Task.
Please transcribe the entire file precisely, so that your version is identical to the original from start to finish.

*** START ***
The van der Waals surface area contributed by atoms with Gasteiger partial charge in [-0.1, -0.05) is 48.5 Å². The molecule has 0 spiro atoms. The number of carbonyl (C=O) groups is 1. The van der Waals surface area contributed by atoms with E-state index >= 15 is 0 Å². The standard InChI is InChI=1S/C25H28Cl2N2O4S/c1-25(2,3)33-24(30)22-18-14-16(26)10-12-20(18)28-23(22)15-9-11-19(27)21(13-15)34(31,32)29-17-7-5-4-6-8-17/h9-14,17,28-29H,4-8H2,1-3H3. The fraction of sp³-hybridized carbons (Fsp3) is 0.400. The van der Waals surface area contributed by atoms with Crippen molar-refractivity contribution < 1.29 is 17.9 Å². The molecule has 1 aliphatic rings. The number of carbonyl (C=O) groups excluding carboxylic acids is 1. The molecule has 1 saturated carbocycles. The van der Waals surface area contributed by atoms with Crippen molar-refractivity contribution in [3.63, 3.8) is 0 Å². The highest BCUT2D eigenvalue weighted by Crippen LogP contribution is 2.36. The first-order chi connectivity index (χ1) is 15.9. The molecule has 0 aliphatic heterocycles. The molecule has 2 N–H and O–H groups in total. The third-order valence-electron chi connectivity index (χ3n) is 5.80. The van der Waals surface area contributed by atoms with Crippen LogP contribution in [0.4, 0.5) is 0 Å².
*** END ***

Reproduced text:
The van der Waals surface area contributed by atoms with Gasteiger partial charge in [-0.1, -0.05) is 48.5 Å². The molecule has 0 spiro atoms. The number of carbonyl (C=O) groups is 1. The van der Waals surface area contributed by atoms with E-state index >= 15 is 0 Å². The standard InChI is InChI=1S/C25H28Cl2N2O4S/c1-25(2,3)33-24(30)22-18-14-16(26)10-12-20(18)28-23(22)15-9-11-19(27)21(13-15)34(31,32)29-17-7-5-4-6-8-17/h9-14,17,28-29H,4-8H2,1-3H3. The fraction of sp³-hybridized carbons (Fsp3) is 0.400. The van der Waals surface area contributed by atoms with Crippen molar-refractivity contribution < 1.29 is 17.9 Å². The molecule has 1 aliphatic rings. The number of carbonyl (C=O) groups excluding carboxylic acids is 1. The molecule has 1 saturated carbocycles. The van der Waals surface area contributed by atoms with Crippen molar-refractivity contribution in [3.63, 3.8) is 0 Å². The highest BCUT2D eigenvalue weighted by Crippen LogP contribution is 2.36. The first-order chi connectivity index (χ1) is 15.9. The molecule has 0 aliphatic heterocycles. The molecule has 2 N–H and O–H groups in total. The third-order valence-electron chi connectivity index (χ3n) is 5.80. The van der Waals surface area contributed by atoms with Crippen LogP contribution in [0.4, 0.5) is 0 Å².